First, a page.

Didier Drogba: Just Do It

At a time when transfer sums seldom exceeded seven digits, Didier Drogba’s £24m move to Chelsea in 2004 both broke the record and caused a global buzz.

Drogba did not disappoint his London club and went on to help Chelsea to its first Premier League win in half a century – a feat he repeated the next year. During his eight years at the landmark club, owned since 2003 by Russian billionaire and philanthropist Roman Abramovich, Drogba made over 250 appearances on the pitch, delivering 104 goals.

The player was especially appreciated for his scoring average in decisive games, setting the counter in motion 10 times in 10 finals. With dependable precision, and an almost stoic dedication to forcing a win, Didier Drogba represented the ultimate big game striker – not, perhaps, the best player of all time, but most certainly one who could be counted on to deliver.

Then came a three-year interlude in China and Turkey, where he played for Galatasaray, a club which has a knack for attracting waning star players. Drogba returned to Chelsea for a triumphant farewell season (2014-2015) where he again helped to secure the league title. Departing for Canada the next year, Drogba joined the Montreal Impact for two seasons before moving south of the border to the relatively obscure Phoenix Rising, a team playing in the United Soccer League – the second division of US football. Drogba acquired a stake in the Arizona club and now seeks to push it all the way to the Western Conference of the Major Soccer League. That would see his investment in the club balloon.

As arguably the best-known son of the Ivory Coast, Didier Drogba always reserved some of his best moves for his country’s national team, scoring 65 goals in 104 matches and participating in three world cup tournaments, twice as captain of the squad.

Named UNDP goodwill ambassador in 2007, Drogba is committed to the eradication of malaria which still causes up to half a million preventable deaths each year. The player also signed on to a number of programmes that fight HIV/AIDS and increase public awareness of the disease. He donated the $5m fee he received for being the African face of Pepsi towards the building of a hospital in Abidjan, and joined up with Bono and Nike to raise funds for the treatment of HIV/AIDS patients, noting that the infection can be tamed, and lives saved, for as little as 40 cents per day.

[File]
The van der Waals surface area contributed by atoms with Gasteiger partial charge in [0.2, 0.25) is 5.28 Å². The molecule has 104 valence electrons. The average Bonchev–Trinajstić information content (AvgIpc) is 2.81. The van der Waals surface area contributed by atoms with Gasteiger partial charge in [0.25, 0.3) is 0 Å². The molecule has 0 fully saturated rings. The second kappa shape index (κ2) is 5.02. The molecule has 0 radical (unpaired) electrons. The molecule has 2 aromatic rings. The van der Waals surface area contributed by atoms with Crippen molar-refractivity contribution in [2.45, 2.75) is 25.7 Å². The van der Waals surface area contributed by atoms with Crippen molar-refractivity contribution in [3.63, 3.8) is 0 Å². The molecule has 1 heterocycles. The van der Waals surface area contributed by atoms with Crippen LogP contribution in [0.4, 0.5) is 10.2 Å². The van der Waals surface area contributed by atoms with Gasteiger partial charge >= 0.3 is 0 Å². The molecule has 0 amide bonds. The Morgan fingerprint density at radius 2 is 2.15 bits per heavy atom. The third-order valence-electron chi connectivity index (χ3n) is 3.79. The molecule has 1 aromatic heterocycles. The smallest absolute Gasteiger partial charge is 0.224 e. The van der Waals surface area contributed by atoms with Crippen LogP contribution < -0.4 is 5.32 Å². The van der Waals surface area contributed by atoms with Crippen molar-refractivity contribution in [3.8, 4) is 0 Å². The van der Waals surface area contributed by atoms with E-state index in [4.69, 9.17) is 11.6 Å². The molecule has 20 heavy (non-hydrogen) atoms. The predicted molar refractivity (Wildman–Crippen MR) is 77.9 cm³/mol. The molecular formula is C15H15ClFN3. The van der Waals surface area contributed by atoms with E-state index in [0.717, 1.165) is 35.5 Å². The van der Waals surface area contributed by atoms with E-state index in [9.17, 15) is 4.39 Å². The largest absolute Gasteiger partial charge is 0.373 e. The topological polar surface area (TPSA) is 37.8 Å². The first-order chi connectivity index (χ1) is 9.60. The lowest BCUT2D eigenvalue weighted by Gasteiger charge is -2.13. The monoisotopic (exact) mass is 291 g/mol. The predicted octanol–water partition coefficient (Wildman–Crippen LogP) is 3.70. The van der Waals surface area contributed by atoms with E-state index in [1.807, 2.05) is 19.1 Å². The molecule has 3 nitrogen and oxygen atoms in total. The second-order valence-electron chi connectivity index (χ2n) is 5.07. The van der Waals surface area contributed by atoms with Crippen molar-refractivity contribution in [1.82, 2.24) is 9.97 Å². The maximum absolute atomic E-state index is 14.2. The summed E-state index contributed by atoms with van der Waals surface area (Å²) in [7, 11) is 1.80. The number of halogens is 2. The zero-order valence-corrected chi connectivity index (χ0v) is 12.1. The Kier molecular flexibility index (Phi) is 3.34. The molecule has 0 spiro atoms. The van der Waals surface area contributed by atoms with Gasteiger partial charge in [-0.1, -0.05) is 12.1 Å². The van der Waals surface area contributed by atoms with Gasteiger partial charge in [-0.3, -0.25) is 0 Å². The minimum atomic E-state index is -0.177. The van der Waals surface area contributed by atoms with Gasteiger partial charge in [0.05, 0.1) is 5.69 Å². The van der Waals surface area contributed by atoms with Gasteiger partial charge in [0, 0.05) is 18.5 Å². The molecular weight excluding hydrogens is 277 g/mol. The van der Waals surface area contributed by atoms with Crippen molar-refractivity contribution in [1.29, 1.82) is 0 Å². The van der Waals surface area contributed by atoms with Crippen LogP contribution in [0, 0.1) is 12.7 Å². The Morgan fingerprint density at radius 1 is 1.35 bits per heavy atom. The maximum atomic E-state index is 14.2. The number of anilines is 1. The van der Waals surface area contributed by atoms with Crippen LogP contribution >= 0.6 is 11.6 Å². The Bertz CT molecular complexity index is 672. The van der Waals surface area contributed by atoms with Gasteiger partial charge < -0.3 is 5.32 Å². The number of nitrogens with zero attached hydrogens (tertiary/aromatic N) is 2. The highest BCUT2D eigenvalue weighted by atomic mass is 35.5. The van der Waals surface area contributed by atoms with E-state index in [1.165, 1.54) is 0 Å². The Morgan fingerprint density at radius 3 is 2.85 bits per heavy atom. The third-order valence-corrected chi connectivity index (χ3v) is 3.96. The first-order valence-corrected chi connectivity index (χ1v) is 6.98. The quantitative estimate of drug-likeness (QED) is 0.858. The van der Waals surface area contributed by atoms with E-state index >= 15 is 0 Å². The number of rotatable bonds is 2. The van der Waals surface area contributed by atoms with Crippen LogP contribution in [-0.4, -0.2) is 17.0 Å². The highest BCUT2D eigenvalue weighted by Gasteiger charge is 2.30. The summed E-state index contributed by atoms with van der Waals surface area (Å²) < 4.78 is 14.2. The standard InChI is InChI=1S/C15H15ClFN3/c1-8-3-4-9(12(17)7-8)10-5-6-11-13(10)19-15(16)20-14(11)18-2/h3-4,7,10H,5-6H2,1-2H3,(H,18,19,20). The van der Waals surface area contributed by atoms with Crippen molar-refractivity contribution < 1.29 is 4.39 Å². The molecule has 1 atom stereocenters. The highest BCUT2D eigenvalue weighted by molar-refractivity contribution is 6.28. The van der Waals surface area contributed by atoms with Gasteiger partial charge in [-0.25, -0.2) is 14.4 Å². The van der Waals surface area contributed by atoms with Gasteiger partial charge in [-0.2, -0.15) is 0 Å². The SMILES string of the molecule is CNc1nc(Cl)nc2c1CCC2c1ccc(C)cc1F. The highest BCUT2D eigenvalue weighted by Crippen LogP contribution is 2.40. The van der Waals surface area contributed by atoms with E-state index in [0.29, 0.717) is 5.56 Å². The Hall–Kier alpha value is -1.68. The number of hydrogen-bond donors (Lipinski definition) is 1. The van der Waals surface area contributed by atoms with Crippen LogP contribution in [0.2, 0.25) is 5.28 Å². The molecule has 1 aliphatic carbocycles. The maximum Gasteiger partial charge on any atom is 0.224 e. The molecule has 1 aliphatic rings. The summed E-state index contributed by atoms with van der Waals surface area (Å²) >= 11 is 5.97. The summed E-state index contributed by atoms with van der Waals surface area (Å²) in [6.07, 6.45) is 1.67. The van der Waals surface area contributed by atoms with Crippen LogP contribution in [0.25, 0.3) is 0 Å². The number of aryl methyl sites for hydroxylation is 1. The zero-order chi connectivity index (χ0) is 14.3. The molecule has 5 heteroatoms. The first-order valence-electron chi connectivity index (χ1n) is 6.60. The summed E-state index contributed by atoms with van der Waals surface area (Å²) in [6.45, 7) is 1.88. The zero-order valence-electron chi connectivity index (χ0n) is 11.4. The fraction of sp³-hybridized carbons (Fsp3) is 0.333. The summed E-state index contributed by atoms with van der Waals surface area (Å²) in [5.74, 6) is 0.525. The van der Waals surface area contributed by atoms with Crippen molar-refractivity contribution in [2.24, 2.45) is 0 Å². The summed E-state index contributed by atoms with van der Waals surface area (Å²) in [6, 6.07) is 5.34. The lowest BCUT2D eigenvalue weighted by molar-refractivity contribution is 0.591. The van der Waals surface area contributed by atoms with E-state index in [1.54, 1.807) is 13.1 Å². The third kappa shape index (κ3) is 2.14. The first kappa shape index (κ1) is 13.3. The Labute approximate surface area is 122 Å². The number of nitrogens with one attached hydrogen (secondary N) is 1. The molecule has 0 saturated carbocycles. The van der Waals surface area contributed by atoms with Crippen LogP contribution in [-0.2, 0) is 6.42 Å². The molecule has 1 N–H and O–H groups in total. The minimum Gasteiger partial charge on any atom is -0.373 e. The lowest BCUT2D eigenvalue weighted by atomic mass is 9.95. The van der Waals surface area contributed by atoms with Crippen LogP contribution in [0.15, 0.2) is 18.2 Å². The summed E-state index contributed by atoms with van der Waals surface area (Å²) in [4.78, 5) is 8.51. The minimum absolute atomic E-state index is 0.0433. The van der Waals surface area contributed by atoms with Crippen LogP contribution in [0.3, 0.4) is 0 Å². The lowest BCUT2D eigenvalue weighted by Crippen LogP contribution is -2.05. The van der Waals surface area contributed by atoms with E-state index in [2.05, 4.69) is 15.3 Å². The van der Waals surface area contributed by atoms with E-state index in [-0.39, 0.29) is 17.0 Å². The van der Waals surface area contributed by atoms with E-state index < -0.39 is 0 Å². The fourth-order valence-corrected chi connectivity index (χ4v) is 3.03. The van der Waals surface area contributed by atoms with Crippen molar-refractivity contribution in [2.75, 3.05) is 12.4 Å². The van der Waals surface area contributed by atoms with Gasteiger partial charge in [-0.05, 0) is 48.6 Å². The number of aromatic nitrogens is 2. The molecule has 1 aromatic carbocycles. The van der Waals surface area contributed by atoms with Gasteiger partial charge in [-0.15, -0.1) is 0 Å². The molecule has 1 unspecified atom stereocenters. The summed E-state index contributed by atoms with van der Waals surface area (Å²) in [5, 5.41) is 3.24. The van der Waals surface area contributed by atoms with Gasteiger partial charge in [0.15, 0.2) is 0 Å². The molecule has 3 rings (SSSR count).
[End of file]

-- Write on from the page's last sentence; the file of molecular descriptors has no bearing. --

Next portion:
He was known on the pitch for using his physique to find a way through and his wits to quickly exploit open spaces. Drogba is determined to deploy his creative qualities to help improve public healthcare across Africa, noting that, more often than not, people die for want of medication. “Lives are lost because insulin is unavailable or some cheap pill cannot be had,” he said. “It’s the basics that need to be put into place first. This can be done easily and cheaply, and saves countless lives.”

As UNDP goodwill ambassador, Drogba is particularly keen to help implement the Sustainable Development Goals (SDGs) that target the reduction of poverty and want. At home, the player has been praised for his relentless work to promote national unity and the healing of the deep wounds caused by two civil wars.

Named by Time magazine as one of the 10 most influential people – alongside world leaders such as Bill Clinton and Barack Obama – Didier Drogba has remained true to his roots and a good man to boot: straightforward both on and off the pitch, the Ivorian player does not need a panel of academics to tell him what is wrong with the world and how to fix it.

In a soccer match, too much interplay often wrongfoots an attack. In the same way, the solution to many of the world’s problems is most likely to be found along a straight line that points at the desired outcome. Just Do It.


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